Sutter Lee
Nov 20, 2014 rated it liked it
Skipped the first, not in mood to visit concentration camp, having done so once, nor was I interested in the petty jealousy of narrator toward a fellow Kafka scholar.
I enjoyed the second novella, Three Pigs in Five Days, more than any other Prose I've read or attempted to read. A good tromp thru Paris. Main character weak, as if written by a man who didn't think much of women. Her insecurities enough to make me scream, altho I could, sorry to say, relate to some of them. Some of the chapters I'v
Mar 20, 2015 rated it it was ok
Shelves: abandoned
After slogging through the first novella about a Kafka conference attendee visiting a Nazi death camp, with all the characters in his group unlikeable, I turned to the first page of the second novella, "Three Pigs in Five Days." As in three pigs slaughtered in five days. I abandoned the book after the first paragraph.

If I don't feel something sympathetic for at least one character, I just can't hold on, no matter who intricate the web woven.
Nov 19, 2010 rated it liked it  ·  review of another edition
These two novellas of Americans abroad confront the history of genocide. Reading them was a bit like visiting Dante's circles of hell. You can find your way in, but, unless you're Dante, you'll never find your way out. Prose seems to be condemning humanity to endless tours of hell and endless mind games. Survival will not change or ennoble us. Reading these two stories has not changed or ennobled me.
Camille Cusumano
Nov 28, 2012 rated it really liked it
This book is two novellas, the first shares the book's title. The second one, Three Pigs in Four Days, I loved. Read it in Paris. Nina, the protag, has her brilliant epiphany there in the City of Light on a tour of Bastille-era places. Brilliant character development. Felt as if Prose had experienced this sort of enlightenment in regard to a guy, just as Nina did. We all know a Leo, the antagonist.
son pham
Sep 16, 2011 rated it it was amazing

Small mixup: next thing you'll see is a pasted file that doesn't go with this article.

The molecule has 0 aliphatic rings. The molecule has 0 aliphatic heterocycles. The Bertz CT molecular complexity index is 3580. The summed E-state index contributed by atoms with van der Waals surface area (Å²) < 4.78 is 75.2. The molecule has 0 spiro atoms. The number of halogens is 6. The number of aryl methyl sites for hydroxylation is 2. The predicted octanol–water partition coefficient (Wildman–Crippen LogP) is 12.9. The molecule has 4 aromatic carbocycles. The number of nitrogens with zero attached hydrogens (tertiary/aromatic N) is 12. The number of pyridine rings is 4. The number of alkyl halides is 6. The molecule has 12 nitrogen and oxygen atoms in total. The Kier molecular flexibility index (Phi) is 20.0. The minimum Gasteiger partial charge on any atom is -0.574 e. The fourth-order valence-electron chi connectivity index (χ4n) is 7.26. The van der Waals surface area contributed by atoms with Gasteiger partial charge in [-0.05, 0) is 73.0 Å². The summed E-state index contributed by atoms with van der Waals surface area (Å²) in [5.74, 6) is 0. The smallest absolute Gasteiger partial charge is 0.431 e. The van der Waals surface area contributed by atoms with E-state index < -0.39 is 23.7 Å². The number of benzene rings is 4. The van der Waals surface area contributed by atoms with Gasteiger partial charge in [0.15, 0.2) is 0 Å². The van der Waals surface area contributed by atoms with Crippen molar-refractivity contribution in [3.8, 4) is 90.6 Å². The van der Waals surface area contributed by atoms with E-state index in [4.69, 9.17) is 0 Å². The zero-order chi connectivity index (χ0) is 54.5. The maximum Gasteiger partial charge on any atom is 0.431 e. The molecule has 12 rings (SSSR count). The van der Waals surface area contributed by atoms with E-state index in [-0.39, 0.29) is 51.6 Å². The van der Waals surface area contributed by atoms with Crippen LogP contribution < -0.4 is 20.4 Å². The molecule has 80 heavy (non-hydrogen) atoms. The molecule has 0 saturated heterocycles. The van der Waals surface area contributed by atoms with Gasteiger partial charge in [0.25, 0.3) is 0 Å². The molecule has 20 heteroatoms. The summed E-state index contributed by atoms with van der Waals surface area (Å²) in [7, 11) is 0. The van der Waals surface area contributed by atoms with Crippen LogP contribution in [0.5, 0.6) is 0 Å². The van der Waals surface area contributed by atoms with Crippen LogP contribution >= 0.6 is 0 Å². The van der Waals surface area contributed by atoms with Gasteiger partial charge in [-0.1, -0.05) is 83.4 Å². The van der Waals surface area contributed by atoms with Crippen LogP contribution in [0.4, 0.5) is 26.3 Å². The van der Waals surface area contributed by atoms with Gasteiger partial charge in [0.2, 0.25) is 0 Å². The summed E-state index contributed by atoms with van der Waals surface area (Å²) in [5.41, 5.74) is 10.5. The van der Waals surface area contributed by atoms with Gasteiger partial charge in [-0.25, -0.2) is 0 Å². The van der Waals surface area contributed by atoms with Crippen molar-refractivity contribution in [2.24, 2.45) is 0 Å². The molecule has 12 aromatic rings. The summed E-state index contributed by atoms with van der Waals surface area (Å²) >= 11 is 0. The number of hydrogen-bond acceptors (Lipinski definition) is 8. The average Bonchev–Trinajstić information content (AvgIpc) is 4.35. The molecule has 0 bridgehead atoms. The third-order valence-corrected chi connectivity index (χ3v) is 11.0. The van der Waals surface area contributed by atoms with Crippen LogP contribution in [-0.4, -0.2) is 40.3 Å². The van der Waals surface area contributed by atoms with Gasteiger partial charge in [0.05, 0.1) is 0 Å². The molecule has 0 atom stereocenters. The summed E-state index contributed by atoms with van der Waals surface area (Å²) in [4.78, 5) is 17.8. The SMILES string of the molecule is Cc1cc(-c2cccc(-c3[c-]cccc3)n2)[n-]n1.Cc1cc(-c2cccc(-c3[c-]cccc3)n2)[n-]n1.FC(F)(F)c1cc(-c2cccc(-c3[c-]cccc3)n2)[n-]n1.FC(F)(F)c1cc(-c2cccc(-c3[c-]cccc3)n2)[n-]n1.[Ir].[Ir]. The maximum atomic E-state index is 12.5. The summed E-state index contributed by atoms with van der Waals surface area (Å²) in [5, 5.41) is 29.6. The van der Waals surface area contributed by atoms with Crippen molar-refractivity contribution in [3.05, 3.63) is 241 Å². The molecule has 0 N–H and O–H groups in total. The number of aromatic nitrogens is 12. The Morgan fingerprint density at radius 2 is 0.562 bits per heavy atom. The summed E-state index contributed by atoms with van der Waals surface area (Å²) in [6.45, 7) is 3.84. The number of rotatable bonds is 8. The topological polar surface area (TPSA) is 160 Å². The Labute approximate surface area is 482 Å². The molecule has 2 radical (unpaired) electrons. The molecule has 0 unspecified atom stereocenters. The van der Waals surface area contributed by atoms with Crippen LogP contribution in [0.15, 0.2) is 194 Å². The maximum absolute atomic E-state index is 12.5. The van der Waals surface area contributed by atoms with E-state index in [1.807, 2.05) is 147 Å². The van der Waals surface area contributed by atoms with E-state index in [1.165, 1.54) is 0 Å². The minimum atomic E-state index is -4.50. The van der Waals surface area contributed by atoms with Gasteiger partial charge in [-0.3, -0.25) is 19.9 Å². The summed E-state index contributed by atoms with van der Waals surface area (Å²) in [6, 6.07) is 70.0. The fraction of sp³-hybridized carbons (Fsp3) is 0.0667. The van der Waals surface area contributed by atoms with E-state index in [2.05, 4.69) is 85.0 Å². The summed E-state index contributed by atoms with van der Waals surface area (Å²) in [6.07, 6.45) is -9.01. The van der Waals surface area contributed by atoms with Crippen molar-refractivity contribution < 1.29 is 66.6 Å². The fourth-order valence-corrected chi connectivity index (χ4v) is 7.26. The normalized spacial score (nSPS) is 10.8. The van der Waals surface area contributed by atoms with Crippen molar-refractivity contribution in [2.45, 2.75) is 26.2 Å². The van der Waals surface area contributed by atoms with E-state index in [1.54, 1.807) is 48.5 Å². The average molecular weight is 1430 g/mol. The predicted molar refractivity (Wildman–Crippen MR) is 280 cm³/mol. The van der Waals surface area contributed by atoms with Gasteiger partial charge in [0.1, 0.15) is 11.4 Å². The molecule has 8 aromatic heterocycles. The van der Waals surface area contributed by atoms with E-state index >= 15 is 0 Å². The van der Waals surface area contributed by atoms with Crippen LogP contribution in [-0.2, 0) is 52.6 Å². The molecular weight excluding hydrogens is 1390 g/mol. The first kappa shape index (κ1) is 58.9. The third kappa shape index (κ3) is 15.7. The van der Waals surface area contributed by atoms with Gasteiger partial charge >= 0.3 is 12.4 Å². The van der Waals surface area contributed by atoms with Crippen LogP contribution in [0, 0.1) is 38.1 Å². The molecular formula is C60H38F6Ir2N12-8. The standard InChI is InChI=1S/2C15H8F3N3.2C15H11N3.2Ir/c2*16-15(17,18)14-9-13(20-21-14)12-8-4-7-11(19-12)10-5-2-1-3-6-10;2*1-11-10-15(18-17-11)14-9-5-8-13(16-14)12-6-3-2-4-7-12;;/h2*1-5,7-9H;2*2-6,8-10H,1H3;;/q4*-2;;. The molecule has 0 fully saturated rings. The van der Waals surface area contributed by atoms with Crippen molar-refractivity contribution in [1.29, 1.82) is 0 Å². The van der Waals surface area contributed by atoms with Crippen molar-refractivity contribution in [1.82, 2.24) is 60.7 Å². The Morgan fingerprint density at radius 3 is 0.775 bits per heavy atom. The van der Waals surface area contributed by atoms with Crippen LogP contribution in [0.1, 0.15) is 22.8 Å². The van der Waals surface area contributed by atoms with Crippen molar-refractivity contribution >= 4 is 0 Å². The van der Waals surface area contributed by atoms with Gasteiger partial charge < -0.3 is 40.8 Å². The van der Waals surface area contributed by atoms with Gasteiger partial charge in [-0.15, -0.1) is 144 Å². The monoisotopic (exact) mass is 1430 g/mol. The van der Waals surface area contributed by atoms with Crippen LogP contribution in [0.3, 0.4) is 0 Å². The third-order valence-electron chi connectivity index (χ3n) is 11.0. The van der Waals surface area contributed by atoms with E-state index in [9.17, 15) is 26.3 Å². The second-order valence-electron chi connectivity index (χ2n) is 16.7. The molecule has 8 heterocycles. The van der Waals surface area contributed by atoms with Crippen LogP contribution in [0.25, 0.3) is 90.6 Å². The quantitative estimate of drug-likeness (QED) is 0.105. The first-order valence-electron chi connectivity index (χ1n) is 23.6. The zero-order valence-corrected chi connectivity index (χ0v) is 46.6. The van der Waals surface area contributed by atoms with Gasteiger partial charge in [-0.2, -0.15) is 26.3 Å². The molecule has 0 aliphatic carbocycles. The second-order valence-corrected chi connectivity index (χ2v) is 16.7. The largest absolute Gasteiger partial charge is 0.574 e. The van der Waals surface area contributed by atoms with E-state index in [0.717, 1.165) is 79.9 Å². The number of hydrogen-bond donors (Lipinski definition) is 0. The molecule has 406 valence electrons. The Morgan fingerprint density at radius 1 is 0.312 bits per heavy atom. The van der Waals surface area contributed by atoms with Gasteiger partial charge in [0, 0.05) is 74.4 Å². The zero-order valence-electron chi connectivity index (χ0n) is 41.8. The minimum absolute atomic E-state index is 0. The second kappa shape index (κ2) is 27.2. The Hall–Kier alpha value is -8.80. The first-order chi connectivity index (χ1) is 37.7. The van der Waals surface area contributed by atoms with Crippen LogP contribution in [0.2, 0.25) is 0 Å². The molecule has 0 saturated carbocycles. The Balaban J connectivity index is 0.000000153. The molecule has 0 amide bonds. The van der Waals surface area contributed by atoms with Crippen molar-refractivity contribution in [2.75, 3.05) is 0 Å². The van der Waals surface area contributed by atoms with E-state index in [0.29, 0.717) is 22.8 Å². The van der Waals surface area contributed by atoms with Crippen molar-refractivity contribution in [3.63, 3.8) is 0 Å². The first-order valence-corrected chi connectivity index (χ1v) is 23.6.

There is no doubt in my mind that Francine Prose is this generation's female version of Chekov. In both of these stories, what she manages to do "again" is that by the end of the story, there is a realization of "truth" not only to the protagonist of each story but also for ourselves. We learn something about the human condition just as the characters do too.
Feb 27, 2008 rated it liked it
Neither of the main characters in his novella are remotely likeable, yet you still find yourself rooting for them due to the sheer awfulness of everything else. I found it interesting that both trips took place in Europe -- must one leave the US to find hell?
Mar 07, 2011 rated it it was ok
Guided tours through the dark grimy layers of minds. Interesting and dedicated to putting it as it is. It took some time to get used to, but was captivating enough to get me back to where I left it in between the reading.
Mar 18, 2013 rated it it was ok
There's a weird undercurrent of revulsion toward (ostentatiously holocaust-referencing) Jewish men. From unsympathetic (pathetic) protagonists.
Feb 22, 2013 marked it as to-read  ·  review of another edition
this book is somehow stealing all of the happiness from me. putting it down to find some sunshine and think about good things in life.
Dawn McGowan
Mar 21, 2008 rated it it was ok
Strange, but highly imaginative. Too imaginative really. And depressing..
Sep 15, 2012 rated it liked it
Two whiny and misanthropic novellas-- great title.
Oct 02, 2012 rated it liked it
2 novellas. I only read the first one and enjoyed it. A small criticism: the motifs were a bit overdone as was the tension between characters. Thanks Tuck for the book! I love the title too.
Jan 25, 2016 rated it it was amazing
two novellas: Guided Tours of Hell and Three Pigs in Five Days; excellent, elegant prose
Chris Craddock
Jul 10, 2014 rated it it was amazing
Pretty good. I like Francine Prose. Blue Angel and Goldengrove are my favorite novels by her so far. Will write reviews of all her books that I have read soon.
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Francine Prose (born in 1947 in Brooklyn, New York) is an American novelist. She graduated from Radcliffe College in 1968, and received a Guggenheim fellowship in 1991. She has sat on the board of judges for the PEN/Newman's Own Award, and her novel Blue Angel, a satire about sexual harassment on college campuses, was a finalist for the National Book Award. She is now teaching at Bard College.

More about Francine Prose...
“We don't know what we'd do. Nobody knows what accident of fate or DNA or character will determine how we act when the shit hits the fan.” 9 likes
More quotes…